It's been well-documented that the advent of social media and advancement of all forms of other technology have driven a vast change in the way people get their information. How do you filter out the commentary from the news? Frighteningly, most people don't.
Shocking as it may be, at the center of this controversy is Fox
Anyone who knows me knows that I'm a leftist-leaning, First Amendment as a shield and a sword journalism guy. I love the free exchange of information afforded me by the Constitution. Per the (then) groundbreaking decision in Near v. Minnesota, it is in violation of said First Amendment to stop people from saying something before they've said it. This is known as prior restraint. It's a no no. Has been since 1931.
What am I missing? How does this business about Murdoch trying to block Google spiders from picking up information and disseminating through the same channels as...oh I dunno...everything else on the Internet not violate this Supreme Court decision?
Furthermore, in what context is this even smart? Google has kind of become the ubiquitous search engine, and when people want to find something, it's where they go. Microsoft and Yahoo couldn't compete, so they combined to produce Bing...and got to about 26% market share. (They're still separated out in the graphic as the rollout is still in process, but I combined the numbers.)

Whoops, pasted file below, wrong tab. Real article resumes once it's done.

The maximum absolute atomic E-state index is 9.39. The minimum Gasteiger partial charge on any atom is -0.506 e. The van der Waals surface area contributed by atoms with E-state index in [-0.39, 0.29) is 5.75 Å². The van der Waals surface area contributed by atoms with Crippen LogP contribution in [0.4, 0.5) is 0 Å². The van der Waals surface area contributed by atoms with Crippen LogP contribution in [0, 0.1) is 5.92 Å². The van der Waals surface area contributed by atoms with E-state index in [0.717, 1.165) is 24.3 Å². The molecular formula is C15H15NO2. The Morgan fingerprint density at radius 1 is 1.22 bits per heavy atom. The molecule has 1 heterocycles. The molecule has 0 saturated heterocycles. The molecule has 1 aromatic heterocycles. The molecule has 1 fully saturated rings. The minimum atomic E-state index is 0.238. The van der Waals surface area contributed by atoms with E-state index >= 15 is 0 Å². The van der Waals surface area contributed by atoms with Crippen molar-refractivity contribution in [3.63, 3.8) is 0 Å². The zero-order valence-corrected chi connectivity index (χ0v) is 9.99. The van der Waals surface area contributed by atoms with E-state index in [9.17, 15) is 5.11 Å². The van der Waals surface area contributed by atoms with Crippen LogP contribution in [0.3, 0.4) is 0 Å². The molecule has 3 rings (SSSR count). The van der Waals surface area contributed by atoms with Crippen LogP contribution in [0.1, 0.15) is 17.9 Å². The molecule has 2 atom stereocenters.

As I reread the article, I suppose it never does specify that this is taking place in the US, but it's the Internet. It's ubiquitous and omnipresent. I just fail to see how this works or in what context this is a good idea. Sell ads like everyone else on the Internet. You have a ready-made market segment just by virtue of your content.
Oh, and since you're in Australia, if you get an iPhone and jailbreak it, you may end up with wallpaper that's never gonna give you up and never gonna let you down.